2018 is shaping up to be a very interesting year for the housing market overall. The elephant in the room going into the holiday season is the reconciliation of the House and Senate tax reform bills. The mortgage interest deduction is getting a lot of attention, but according to the Urban-Brookings Tax Policy Center, there is too much hand-wringing about it.
From an article by William G. Gale, Co-Director of the Center: “First, let’s be clear: The mortgage interest deduction does not raise homeownership rates much, if at all. Countries like Canada, the United Kingdom, and Australia have no subsidies for mortgage debt, yet their homeownership rates are slightly higher than ours. Many new U.S. homeowners do not itemize or are in the 15 percent bracket or lower, so the mortgage interest deduction provides little or no current benefit to them anyway.”
While this is an interesting economic discussion, it really has nothing to do with real estate investors, as all of the provisions in both versions of the tax bill related to mortgages and the capital gains exclusion apply to personal property, not the business of real estate investment. Investors can still deduct mortgage interest and all of the normal and customary expenses of conducting their investment business and holding rental properties.
What will have an effect on real estate investors will be any changes in taxation of pass-through business entities. Most real estate investors fall into the pass-through category as sole proprietors, partnerships, or LLCs. As much of the focus of both the House and Senate bill versions is on stimulating the economy and helping businesses, lowering personal tax rates and bracket simplification should help investors overall. There is even discussion of a special “pass-through” rate or deduction of some of the investment income.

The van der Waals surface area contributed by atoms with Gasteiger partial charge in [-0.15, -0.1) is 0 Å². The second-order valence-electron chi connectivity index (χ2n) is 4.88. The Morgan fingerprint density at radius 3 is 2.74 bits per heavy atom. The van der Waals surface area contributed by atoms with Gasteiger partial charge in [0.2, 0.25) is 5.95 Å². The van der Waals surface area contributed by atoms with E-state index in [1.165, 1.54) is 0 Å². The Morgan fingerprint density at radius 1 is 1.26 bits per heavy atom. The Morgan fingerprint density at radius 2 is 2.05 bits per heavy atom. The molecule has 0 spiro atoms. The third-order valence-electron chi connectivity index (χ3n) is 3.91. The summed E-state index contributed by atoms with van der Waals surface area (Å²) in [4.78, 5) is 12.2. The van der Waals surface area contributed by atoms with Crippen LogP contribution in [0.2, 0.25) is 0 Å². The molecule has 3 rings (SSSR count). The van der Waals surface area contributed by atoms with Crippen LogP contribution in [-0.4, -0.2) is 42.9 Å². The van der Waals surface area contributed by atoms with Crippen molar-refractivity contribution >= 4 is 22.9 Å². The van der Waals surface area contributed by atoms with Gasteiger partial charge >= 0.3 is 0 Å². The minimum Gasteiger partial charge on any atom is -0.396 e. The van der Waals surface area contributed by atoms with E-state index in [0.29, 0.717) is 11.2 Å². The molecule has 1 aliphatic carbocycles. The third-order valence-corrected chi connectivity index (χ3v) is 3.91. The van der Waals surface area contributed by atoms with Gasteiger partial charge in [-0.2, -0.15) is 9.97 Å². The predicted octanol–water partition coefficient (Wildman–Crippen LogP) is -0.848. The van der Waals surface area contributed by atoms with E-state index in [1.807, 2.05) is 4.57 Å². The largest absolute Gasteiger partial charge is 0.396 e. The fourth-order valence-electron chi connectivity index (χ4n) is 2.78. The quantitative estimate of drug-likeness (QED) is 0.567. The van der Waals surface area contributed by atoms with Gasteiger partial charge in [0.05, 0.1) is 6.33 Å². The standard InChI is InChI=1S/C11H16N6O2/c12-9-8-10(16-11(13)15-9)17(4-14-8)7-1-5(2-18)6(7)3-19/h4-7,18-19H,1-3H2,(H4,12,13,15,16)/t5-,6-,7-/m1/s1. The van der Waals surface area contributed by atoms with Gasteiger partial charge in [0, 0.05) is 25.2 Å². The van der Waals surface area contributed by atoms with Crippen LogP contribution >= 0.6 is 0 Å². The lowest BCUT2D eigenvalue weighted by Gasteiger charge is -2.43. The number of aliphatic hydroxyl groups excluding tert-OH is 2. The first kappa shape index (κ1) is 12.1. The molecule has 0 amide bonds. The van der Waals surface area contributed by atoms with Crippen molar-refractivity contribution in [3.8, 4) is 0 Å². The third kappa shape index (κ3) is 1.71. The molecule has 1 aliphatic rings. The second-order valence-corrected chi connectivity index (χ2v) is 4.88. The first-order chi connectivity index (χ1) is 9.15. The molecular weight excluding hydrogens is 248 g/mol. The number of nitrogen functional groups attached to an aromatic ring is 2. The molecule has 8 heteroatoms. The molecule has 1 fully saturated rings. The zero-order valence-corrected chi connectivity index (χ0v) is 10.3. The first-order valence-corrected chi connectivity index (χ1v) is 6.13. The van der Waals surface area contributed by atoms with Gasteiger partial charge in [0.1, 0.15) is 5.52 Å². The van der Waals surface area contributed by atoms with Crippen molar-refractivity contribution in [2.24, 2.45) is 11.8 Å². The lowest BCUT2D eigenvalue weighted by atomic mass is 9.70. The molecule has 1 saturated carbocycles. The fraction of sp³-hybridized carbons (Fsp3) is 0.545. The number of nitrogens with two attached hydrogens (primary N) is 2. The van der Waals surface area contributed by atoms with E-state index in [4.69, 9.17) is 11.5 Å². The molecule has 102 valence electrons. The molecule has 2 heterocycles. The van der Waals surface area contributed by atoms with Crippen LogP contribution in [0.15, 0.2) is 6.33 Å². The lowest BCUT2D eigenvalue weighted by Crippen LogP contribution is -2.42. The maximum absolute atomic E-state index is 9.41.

All of this considered, investors do need to be attentive to how tax changes will influence home ownership trends. There is a lot of hand-wringing about reducing or doing away with the mortgage interest deduction, reducing the property tax deduction, reducing the home capital gains exclusion, and particularly the deductions for local and state taxes. Lawmakers from high-cost housing areas with high local and state taxes are screaming that they will see a flood of higher income individuals leaving their states to move to lower cost areas.
One interesting thing about that not mentioned could be that they’ll sell that home and rent rather than move, so possibly there could be an opportunity for investors to move into higher priced markets with rental investing goals. If they love where they live and no longer get a tax break for mortgage interest, they may see renting as an option preferable to pulling up stakes.
The one thing we can count on is that there are a lot of high-income homeowners calling their accountants to try and plan for whatever the final tax bill looks like if it passes.
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Enjoy this wisdom and have a great week!